Japan's Leader Unveils Atonement Plan for WWII
PRIME Minister Tomiichi Murayama yesterday announced that Japan would spend $1 billion over the next 10 years to promote a deepened understanding of Japan's actions before and during World War II.
Mr. Murayama disappointed people in many parts of Asia who thought Japan might offer compensation directly to the people it injured during some 15 years of conflict. Instead, he unveiled a bookish plan that emphasizes research and inter-Asian exchange programs.
The Japanese are growing more and more aware that an increasingly integrated regional economy is forcing them to improve relations with many of the Asian countries Japan's Imperial Army occupied during World War II. Murayama has just returned from a tour of four Southeast Asian countries, where he apologized repeatedly for his country's wartime excesses.
A year from now, on Aug. 15, the world will celebrate the 50th anniversary of the war's end in this hemisphere, and many in Asia feel this is the right time to address lingering feelings of bitterness and anger.
Japan has steadfastly refused to consider compensating individuals, arguing that it has paid vast sums to several Asian countries through various postwar treaties and agreements. At the same time, the clamor for individual payments has grown.
Asian and Dutch women abducted by the Japanese Army to serve as sex slaves in battlefield brothels have been the most vocal claimants, but the list of aggrieved parties includes Koreans and Chinese forced to labor for Japanese corporations, British prisoners of war, and Taiwanese who want back pay for being forced to serve in Japan's Imperial Army.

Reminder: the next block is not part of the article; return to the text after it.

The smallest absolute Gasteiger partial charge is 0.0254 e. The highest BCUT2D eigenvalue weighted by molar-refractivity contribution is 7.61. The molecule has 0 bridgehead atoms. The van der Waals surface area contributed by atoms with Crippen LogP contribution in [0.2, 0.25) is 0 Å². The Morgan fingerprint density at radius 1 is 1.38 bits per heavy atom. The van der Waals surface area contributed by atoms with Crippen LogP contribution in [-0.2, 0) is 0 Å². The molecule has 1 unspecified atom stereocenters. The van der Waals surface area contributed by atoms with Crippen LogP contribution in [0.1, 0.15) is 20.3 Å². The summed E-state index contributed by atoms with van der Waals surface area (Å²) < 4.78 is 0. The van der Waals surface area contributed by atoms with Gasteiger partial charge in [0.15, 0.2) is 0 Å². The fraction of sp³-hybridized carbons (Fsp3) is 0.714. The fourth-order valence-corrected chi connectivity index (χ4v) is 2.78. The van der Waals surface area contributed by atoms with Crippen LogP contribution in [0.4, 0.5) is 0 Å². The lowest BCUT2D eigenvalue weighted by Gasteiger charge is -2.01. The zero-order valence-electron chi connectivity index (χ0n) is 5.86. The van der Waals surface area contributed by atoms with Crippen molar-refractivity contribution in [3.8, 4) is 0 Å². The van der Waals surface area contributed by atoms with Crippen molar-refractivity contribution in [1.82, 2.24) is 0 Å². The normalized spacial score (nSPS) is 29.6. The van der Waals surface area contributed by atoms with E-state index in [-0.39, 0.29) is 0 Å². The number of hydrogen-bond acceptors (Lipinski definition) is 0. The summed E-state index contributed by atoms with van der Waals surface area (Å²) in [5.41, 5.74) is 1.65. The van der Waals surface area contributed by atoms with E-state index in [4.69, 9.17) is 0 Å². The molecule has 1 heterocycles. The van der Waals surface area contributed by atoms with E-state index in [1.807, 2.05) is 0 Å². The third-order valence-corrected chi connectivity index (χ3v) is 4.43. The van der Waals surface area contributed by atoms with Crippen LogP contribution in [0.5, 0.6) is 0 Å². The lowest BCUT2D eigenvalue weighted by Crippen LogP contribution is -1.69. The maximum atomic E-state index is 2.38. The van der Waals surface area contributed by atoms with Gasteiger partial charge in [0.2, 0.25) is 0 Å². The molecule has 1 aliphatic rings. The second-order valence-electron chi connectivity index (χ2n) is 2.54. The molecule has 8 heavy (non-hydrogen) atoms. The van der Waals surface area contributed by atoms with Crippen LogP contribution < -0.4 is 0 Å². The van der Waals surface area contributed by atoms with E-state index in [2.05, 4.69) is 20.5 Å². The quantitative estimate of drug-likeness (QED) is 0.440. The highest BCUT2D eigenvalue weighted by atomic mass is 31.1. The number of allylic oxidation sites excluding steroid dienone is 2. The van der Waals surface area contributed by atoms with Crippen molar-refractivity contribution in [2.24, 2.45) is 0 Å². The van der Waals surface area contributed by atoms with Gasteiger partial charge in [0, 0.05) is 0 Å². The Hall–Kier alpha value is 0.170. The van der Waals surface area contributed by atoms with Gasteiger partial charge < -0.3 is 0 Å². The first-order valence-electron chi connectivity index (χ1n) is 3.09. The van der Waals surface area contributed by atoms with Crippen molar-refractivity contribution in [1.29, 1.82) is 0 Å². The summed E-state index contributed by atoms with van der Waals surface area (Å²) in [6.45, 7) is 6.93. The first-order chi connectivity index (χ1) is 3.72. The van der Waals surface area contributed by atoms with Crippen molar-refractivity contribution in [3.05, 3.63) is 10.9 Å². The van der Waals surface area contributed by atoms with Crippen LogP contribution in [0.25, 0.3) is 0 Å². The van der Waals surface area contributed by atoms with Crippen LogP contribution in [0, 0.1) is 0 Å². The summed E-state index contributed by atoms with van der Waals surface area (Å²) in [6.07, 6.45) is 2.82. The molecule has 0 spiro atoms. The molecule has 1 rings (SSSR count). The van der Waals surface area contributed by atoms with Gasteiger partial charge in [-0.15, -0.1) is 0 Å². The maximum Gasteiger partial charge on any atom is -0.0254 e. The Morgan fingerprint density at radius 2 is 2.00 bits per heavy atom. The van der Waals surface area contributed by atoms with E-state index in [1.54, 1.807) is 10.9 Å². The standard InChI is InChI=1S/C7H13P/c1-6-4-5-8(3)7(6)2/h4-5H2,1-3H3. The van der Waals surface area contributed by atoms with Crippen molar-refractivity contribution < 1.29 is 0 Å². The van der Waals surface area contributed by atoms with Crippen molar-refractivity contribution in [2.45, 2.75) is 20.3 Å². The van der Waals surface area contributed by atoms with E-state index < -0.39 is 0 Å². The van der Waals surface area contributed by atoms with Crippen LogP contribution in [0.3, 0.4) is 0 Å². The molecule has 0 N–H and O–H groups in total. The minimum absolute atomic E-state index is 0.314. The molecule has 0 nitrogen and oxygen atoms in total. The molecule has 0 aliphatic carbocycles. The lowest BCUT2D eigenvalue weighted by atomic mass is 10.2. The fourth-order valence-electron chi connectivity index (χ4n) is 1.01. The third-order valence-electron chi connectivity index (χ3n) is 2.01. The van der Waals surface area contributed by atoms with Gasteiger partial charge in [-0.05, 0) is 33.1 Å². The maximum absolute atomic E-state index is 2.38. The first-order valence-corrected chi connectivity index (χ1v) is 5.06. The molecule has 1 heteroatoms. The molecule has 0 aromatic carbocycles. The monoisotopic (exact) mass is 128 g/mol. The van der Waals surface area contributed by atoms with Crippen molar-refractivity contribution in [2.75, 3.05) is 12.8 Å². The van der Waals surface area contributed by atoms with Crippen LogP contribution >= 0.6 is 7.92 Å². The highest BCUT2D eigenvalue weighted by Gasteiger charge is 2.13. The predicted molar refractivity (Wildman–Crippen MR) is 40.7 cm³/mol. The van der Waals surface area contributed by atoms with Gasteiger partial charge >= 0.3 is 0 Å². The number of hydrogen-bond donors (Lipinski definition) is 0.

In recent years, many of these groups have filed lawsuits against the Japanese government seeking redress. They have been encouraged, too, by a year-old willingness on the part of Japanese premiers to admit that Japan was an aggressor and to apologize to people that Japan injured.
Murayama's arrival in office two months ago was another bright sign for claimants. He is a Socialist, and his party has taken a more self-critical view of Japan's war record than other political groups. Even so, advocates of war claimants were disappointed yesterday.
For one thing, the so-called Peace, Friendship, and Exchange Initiative was short on details and specifics. A year ago, the government admitted that Japanese soldiers had forced some women into prostitution and began studying the matter of compensation.
But yesterday's document made no specific mention of a plan to address the claims made by women who say they were abused by soldiers. In fact, even a plan for the government to fund ``women's centers'' in some Asian countries went unmentioned, although press reports here have said the government was considering such a program.
``On the issue of wartime `comfort women,' '' Murayama said, using the government's euphemism of choice, ``I would like to take this opportunity once again to express my profound and sincere remorse and apologies.''
Briefing reporters yesterday, a Foreign Ministry official explained that the ``way to express this feeling of profound remorse and apology must be to face up to past history and promote exchanges in a future-oriented manner.''
The government left open the possibility it would create some sort of compensation fund from private-sector donations.
This approach did not impress Kenichi Takagi, a Tokyo lawyer representing war claimants. ``For the past year, there's been no indication that the government has taken this issue into serious account.'' The initiative, he adds, represents ``small progress.''
Mr. Takagi says is it good to promote study and praised the plan's call for an Asian Historical Document Center to collect and publicize the war record. But he called these steps ``peripheral'' to those who were harmed by Japan's wartime actions.
THE government's argument that paying some injured parties would generate a tidal wave of claims does not convince Takagi: ``The government should pay compensation in proportion to its wrongdoing.''
But there is reason to believe the Japanese are in need of more thorough history lessons. Two Cabinet members have had to resign in recent months after egregiously mischaracterizing Japan's war record. Critics have argued that many Japanese have chosen to believe Japan was forced into belligerency, have concentrated on how they themselves suffered, or have blocked out the era altogether.
Again and again, Murayama said Japanese need ``to face squarely'' what he called ``errors in our history.''